OK, so his Scottish accent was little better than Dick Van Dyck's cockney in Mary Poppins, but his cunning, courage and bravery seven hundred years ago prevails, and in the movie proclaims: 'Go back to England and tell them there that Scotland's daughters and her sons are yours no more. Tell them Scotland is free.'
Now I'm not sure how a Hollywood director would cast the current battle for Scottish independence, or whether the studios would even make the movie. Because though passions are running high, it is bogged down in constitutional knotweed. Let me explain.
First, a bit of recent history. Nearly 15 years ago, there was a key debate here, over whether setting up a separate Scottish Parliament with minor tax varying powers would be the slippery slope to independence and the break up of Britain, or whether these concessions would satisfy the Scots and actually bolster the ties between Scotland and England.
Well today, Scotland as a separate nation represented in the United Nations is beginning to look a distinct possibility. The pro independence Scottish National Party has a clear majority in the Edinburgh parliament. But because the polls suggest that a referendum on full Scottish independence would be rejected, it's decided to play the long game. No vote until 2014.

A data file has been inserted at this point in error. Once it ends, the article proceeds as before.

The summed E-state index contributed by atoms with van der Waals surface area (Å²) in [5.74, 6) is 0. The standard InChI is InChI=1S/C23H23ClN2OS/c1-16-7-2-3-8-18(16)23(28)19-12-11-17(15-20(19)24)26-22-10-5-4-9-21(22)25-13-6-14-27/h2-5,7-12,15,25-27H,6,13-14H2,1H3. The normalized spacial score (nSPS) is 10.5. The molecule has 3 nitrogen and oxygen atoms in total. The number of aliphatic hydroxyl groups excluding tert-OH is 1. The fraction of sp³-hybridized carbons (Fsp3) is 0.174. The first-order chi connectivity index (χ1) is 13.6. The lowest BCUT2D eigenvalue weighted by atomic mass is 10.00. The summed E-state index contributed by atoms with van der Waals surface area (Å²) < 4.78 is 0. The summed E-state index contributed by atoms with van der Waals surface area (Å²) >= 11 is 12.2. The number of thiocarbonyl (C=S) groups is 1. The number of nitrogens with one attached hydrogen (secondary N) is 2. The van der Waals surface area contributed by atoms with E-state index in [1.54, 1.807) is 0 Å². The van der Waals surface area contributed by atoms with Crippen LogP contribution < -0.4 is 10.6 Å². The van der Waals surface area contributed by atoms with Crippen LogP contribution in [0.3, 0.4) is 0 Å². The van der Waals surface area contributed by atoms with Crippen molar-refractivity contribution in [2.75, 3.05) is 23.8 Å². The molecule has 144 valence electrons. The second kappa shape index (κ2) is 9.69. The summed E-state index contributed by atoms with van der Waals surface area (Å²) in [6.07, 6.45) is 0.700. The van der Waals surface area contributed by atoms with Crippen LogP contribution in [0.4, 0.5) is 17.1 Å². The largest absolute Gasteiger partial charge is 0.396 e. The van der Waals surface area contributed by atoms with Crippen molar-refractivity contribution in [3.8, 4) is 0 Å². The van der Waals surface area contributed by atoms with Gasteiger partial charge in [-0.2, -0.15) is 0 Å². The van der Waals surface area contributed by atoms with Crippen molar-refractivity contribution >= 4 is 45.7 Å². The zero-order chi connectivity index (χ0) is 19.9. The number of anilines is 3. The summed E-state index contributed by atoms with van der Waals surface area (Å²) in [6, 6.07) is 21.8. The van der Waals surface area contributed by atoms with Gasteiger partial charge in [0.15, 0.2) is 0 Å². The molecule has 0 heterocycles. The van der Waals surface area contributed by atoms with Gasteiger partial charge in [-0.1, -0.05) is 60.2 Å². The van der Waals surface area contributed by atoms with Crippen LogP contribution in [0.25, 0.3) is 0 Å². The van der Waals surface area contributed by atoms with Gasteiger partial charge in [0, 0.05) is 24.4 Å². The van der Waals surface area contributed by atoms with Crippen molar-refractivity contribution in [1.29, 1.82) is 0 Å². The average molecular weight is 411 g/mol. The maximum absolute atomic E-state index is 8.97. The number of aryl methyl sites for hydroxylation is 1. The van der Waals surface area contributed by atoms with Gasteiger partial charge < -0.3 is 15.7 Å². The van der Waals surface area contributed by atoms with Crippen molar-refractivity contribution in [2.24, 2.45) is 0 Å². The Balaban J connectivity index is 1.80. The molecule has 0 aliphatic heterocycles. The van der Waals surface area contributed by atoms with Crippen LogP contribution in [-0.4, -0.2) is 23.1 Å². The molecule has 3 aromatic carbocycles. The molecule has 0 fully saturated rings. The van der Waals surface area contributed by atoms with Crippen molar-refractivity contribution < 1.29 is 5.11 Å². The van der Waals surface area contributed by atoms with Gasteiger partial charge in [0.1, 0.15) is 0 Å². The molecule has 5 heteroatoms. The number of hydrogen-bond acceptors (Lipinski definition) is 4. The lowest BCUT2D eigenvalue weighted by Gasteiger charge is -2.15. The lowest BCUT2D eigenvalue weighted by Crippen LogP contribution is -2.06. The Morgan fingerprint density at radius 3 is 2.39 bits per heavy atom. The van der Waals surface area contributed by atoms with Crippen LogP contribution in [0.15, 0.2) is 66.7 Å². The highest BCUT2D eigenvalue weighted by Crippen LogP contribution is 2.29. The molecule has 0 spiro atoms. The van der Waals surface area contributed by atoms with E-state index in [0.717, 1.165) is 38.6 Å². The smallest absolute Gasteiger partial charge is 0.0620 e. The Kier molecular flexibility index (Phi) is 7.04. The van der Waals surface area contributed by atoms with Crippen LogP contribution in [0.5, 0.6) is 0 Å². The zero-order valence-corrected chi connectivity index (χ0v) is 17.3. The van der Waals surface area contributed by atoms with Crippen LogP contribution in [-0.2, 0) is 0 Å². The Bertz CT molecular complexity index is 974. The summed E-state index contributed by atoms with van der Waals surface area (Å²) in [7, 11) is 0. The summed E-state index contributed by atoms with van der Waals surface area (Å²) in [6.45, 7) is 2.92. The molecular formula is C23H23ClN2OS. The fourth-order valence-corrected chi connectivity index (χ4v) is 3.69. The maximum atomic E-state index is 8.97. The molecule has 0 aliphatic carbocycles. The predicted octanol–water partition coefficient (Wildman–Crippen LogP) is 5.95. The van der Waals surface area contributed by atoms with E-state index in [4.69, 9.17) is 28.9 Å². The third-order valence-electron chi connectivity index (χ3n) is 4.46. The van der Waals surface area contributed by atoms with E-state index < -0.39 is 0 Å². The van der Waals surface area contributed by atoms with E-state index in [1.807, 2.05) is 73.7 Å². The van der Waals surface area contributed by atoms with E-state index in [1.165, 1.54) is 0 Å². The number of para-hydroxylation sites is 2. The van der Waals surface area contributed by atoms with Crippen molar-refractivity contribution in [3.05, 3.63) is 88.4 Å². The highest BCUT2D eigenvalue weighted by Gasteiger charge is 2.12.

And so, this week, the British Prime Minister and staunch defender of the union, David Cameron, has taken the battle to the Scots, telling them to hold the referendum sooner rather than later. And here it gets caught in the constitutional knotweed - whose prerogative is it to call a referendum? London or Edinburgh?
Who phrases the question on the ballot paper? Who dictates the timing? What is the legality? But soon the really important debate must commence: is Scotland a viable nation by itself, could it have its own army, its own currency, its own foreign policy?
For the moment, all we have is politicians putting on their face paints. We're still waiting for the substance.